By Jerril Rechter, VicHealth CEO
As the week draws to a close, another woman has tragically died in Victoria at the hands of a man.
In respect for Masa Vukotic's young life lost, we should each take time to reflect for a moment on the factors that frame our community's attitudes, our individual attitudes, and our actions, which contribute to a culture of violence against women.
This tragic murder should be a wake-up call for us all to work together to reject inequality and build a culture of respect. Addressing and preventing violence against women in our community means we have to challenge the sexism, stereotypes and discrimination that women experience every day.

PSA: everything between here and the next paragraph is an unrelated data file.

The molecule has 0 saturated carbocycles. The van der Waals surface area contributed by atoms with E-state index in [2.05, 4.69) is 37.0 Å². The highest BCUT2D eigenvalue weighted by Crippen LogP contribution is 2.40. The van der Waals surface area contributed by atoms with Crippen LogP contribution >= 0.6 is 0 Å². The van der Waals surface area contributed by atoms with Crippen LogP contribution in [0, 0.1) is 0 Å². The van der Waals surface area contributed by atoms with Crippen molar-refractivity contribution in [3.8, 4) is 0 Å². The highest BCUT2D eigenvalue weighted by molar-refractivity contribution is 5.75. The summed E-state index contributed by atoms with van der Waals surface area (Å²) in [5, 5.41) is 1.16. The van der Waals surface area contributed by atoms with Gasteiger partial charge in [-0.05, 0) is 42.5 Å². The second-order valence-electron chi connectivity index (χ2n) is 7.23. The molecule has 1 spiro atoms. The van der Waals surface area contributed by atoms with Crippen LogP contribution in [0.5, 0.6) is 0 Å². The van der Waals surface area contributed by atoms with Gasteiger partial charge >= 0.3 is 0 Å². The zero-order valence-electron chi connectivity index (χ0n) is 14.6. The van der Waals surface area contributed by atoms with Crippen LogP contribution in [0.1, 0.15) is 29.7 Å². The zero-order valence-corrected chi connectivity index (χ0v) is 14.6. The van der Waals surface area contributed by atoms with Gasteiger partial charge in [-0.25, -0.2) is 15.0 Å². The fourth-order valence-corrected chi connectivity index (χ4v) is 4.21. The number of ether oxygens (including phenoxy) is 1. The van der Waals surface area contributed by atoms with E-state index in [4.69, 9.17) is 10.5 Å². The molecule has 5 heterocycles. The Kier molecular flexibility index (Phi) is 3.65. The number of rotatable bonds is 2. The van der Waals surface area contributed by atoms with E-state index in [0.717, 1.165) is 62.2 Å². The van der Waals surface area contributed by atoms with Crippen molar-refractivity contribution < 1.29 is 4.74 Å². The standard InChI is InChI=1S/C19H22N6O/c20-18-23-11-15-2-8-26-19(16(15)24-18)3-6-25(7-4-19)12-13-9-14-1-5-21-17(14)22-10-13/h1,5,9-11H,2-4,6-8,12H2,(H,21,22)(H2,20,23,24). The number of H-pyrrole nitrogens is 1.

It’s important to also remember that the majority of cases of violence against women are perpetrated by an intimate partner, not a stranger as in this tragic case. Unfortunately, VicHealth's National Community Attitudes towards Violence Against Women Survey, published late last year, revealed that since 1995 there has been a decrease in understanding in Australia that women are at greater risk of sexual assault by a person they know than by a stranger, despite evidence that a woman is three times more likely to be sexually assaulted by someone she knows.
We need to focus our efforts on the younger generation to teach them how to nurture equal, caring, and respectful partnerships throughout their lives.
All women deserve to be respected as men’s equals and to be safe. Sadly this is not the case for so many in Australia right now.